That report must include what actions the US has taken to ease humanitarian suffering, direct US humanitarian assistance, efforts to facilitate humanitarian access to Yemen, and a description of civilian harm including casualties.

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Trump’s administration is in the process of designating the Houthi rebel group in Yemen as a terrorist organisation, a move that rights groups say will have a disastrous impact on humanitarian aid and access to the country.

In March 2015, the Saudi-led coalition started a military campaign against the Houthis to restore the government of President Abd Rabbuh Mansour Hadi. The United Nations has described the conflict as the “worst humanitarian crisis” in the world.

Earlier this year, the administration also significantly reduced aid to Yemen, slashing about $700m.

Some progressives say the bill falls short in not stopping arms sales to Saudi Arabia and the UAE, which have used US-made weapons for attacks on civilians.

“Shamefully, this bill does nothing to stop arms sales to some of the most corrupt and brutal regimes in the world, such as Saudi Arabia and the United Arab Emirates,” Omar said.

Counter Islamic State Fund

The bill requests hundreds of millions of dollars for security operations in its Counter-ISIS Train and Equip Fund (CTEF), including $645m for security operations in Iraq, and an additional $200m for Syria, which will go towards activities related to countering the presence of the Islamic State (IS) group in both countries.

Since declaring IS defeated in 2018, Trump has repeatedly said that he plans to withdraw the US military presence from the Middle East.

The US military said in September it would be pulling 2,200 troops from Iraq, leaving 3,000 to fight IS. It later added that it would withdraw an additional 500 troops.

While much less of a threat than it was several years ago, IS remains capable of launching a cheap, low-tech and largely rural campaign of violence that continues to cost lives, according to American and Iraqi counterterrorism officials.

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General Kenneth McKenzie has estimated that IS still had about 10,000 supporters in the Iraq-Syria region and remains a real threat.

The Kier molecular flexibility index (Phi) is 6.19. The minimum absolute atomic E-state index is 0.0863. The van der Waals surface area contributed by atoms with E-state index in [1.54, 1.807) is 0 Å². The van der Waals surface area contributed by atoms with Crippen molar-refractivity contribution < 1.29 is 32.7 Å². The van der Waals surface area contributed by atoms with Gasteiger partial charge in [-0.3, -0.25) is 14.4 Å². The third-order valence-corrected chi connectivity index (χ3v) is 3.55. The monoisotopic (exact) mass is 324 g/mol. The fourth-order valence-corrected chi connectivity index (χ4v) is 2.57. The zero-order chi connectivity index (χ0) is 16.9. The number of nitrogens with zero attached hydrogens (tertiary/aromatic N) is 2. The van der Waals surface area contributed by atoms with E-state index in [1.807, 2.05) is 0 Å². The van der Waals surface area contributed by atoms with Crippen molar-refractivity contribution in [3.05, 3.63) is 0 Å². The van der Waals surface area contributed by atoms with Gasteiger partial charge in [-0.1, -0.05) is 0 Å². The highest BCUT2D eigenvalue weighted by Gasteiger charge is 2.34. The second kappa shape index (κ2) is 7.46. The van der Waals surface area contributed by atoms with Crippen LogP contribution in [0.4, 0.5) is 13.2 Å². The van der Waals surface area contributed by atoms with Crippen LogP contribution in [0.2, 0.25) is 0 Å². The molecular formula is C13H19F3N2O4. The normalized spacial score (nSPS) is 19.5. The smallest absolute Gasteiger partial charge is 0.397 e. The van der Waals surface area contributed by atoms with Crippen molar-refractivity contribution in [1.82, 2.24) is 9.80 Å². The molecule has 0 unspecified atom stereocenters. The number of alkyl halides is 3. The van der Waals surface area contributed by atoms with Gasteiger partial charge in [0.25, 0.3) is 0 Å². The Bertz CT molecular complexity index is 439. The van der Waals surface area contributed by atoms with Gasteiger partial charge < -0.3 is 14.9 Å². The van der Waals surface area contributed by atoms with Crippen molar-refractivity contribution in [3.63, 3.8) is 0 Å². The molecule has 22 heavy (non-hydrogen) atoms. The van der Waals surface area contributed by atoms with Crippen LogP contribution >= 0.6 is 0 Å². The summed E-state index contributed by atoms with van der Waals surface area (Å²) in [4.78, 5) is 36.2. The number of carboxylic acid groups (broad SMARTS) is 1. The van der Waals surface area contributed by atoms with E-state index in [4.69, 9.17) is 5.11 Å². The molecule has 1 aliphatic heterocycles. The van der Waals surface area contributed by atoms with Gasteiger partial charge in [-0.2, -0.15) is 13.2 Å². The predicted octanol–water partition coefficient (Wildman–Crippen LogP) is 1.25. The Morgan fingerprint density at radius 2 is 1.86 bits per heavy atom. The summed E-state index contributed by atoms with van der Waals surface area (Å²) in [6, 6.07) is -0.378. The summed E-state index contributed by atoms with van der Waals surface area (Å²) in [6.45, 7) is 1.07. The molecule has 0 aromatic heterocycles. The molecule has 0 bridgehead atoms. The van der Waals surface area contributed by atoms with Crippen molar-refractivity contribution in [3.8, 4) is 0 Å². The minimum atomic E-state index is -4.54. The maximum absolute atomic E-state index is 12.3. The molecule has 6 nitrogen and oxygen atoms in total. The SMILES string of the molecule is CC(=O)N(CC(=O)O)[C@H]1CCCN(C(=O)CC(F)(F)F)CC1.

Sanctions on Turkey

The measure also includes a provision that requires the president to issue sanctions against Turkey over its purchase and testing of the Russian-made S-400 missile defence system.

The S-400 purchase by Turkey, a Nato ally, has been an issue of contention between Washington and Ankara.

After the first missile systems were delivered last year to Turkey, the US removed the country from its F-35 fighter jet programme and cancelled the sale of the jets.

The US has threatened Turkey with sanctions over the S-400, but the Trump administration has yet to administer any financial punishments.

The bill, if it becomes law, would make imposing sanctions on Turkey mandatory for the president and give him 30 days to do so.

Ankara has said the S-400 systems would not be integrated into Nato systems so they pose no threat, and it has called for a joint working group.

Ibrahim Kalin, a spokesperson for the Turkish presidency, said on Wednesday that the issue can be addressed and that it is no longer a “technical military issue” but a “political issue”.

“Turkey has been criticised for having good relations with Russia. But there are many issues over which we do not agree with Russia,” he said during a webinar with the German Marshal Fund.

“The Congress’s point of view has been so narrow and one-sided, they are losing sight of the larger picture here,” he said.

Published at www.middleeasteye.net